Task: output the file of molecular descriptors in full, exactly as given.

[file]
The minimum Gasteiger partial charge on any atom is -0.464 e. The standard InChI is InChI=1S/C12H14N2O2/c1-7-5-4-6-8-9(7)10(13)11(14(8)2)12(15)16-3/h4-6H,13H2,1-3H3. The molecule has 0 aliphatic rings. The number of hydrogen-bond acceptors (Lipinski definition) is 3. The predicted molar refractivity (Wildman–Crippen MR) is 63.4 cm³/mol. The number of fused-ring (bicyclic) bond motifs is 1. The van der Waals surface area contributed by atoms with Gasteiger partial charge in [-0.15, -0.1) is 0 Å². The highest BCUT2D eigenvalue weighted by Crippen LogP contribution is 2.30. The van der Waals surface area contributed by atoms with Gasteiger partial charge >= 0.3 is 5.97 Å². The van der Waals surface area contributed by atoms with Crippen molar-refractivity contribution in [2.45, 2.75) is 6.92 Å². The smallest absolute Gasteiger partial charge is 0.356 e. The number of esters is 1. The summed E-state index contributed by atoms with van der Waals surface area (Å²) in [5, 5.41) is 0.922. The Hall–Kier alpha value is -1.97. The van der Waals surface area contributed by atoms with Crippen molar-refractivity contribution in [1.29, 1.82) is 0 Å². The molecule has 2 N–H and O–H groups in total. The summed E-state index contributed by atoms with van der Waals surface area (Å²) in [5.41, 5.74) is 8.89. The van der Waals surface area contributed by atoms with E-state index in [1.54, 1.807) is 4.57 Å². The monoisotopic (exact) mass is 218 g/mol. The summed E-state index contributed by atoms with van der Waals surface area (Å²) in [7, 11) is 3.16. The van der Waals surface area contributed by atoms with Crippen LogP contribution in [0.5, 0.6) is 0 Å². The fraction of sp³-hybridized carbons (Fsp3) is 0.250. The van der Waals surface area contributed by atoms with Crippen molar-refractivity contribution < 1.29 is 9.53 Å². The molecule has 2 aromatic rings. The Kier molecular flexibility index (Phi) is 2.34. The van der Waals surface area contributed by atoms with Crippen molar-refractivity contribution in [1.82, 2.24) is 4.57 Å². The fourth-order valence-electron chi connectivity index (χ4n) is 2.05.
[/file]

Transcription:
The minimum Gasteiger partial charge on any atom is -0.464 e. The standard InChI is InChI=1S/C12H14N2O2/c1-7-5-4-6-8-9(7)10(13)11(14(8)2)12(15)16-3/h4-6H,13H2,1-3H3. The molecule has 0 aliphatic rings. The number of hydrogen-bond acceptors (Lipinski definition) is 3. The predicted molar refractivity (Wildman–Crippen MR) is 63.4 cm³/mol. The number of fused-ring (bicyclic) bond motifs is 1. The van der Waals surface area contributed by atoms with Gasteiger partial charge in [-0.15, -0.1) is 0 Å². The highest BCUT2D eigenvalue weighted by Crippen LogP contribution is 2.30. The van der Waals surface area contributed by atoms with Gasteiger partial charge >= 0.3 is 5.97 Å². The van der Waals surface area contributed by atoms with Crippen molar-refractivity contribution in [2.45, 2.75) is 6.92 Å². The smallest absolute Gasteiger partial charge is 0.356 e. The number of esters is 1. The summed E-state index contributed by atoms with van der Waals surface area (Å²) in [5, 5.41) is 0.922. The Hall–Kier alpha value is -1.97. The van der Waals surface area contributed by atoms with Crippen molar-refractivity contribution in [1.29, 1.82) is 0 Å². The molecule has 2 N–H and O–H groups in total. The summed E-state index contributed by atoms with van der Waals surface area (Å²) in [5.41, 5.74) is 8.89. The van der Waals surface area contributed by atoms with E-state index in [1.54, 1.807) is 4.57 Å². The monoisotopic (exact) mass is 218 g/mol. The summed E-state index contributed by atoms with van der Waals surface area (Å²) in [7, 11) is 3.16. The van der Waals surface area contributed by atoms with Crippen LogP contribution in [0.5, 0.6) is 0 Å². The fraction of sp³-hybridized carbons (Fsp3) is 0.250. The van der Waals surface area contributed by atoms with Crippen molar-refractivity contribution < 1.29 is 9.53 Å². The molecule has 2 aromatic rings. The Kier molecular flexibility index (Phi) is 2.34. The van der Waals surface area contributed by atoms with Crippen molar-refractivity contribution in [1.82, 2.24) is 4.57 Å². The fourth-order valence-electron chi connectivity index (χ4n) is 2.05.